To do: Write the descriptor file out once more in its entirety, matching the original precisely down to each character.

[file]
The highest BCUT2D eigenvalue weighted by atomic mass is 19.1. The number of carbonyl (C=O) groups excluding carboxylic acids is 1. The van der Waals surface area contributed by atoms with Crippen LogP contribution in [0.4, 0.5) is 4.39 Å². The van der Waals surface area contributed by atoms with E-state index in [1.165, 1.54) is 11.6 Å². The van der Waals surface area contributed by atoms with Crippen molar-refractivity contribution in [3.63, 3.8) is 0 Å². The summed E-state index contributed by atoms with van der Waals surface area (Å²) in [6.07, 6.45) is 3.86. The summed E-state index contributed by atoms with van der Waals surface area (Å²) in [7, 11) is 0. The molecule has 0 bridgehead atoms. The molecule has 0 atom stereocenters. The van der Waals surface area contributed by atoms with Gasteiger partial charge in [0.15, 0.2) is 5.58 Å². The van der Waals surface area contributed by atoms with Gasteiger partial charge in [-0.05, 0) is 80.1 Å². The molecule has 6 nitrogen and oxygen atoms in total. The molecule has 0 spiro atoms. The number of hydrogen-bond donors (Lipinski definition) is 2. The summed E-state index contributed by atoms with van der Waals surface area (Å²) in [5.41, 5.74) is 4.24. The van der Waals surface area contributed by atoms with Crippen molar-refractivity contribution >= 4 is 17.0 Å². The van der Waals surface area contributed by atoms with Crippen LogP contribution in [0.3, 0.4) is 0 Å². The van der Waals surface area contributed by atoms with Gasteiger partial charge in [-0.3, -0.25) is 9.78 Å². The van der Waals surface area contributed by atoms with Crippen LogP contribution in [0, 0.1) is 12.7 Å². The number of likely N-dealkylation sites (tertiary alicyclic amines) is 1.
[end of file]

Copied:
The highest BCUT2D eigenvalue weighted by atomic mass is 19.1. The number of carbonyl (C=O) groups excluding carboxylic acids is 1. The van der Waals surface area contributed by atoms with Crippen LogP contribution in [0.4, 0.5) is 4.39 Å². The van der Waals surface area contributed by atoms with E-state index in [1.165, 1.54) is 11.6 Å². The van der Waals surface area contributed by atoms with Crippen molar-refractivity contribution in [3.63, 3.8) is 0 Å². The summed E-state index contributed by atoms with van der Waals surface area (Å²) in [6.07, 6.45) is 3.86. The summed E-state index contributed by atoms with van der Waals surface area (Å²) in [7, 11) is 0. The molecule has 0 bridgehead atoms. The molecule has 0 atom stereocenters. The van der Waals surface area contributed by atoms with Gasteiger partial charge in [0.15, 0.2) is 5.58 Å². The van der Waals surface area contributed by atoms with Gasteiger partial charge in [-0.05, 0) is 80.1 Å². The molecule has 6 nitrogen and oxygen atoms in total. The molecule has 0 spiro atoms. The number of hydrogen-bond donors (Lipinski definition) is 2. The summed E-state index contributed by atoms with van der Waals surface area (Å²) in [5.41, 5.74) is 4.24. The van der Waals surface area contributed by atoms with Crippen molar-refractivity contribution >= 4 is 17.0 Å². The van der Waals surface area contributed by atoms with Crippen LogP contribution in [0.3, 0.4) is 0 Å². The van der Waals surface area contributed by atoms with Gasteiger partial charge in [-0.3, -0.25) is 9.78 Å². The van der Waals surface area contributed by atoms with Crippen LogP contribution in [0, 0.1) is 12.7 Å². The number of likely N-dealkylation sites (tertiary alicyclic amines) is 1.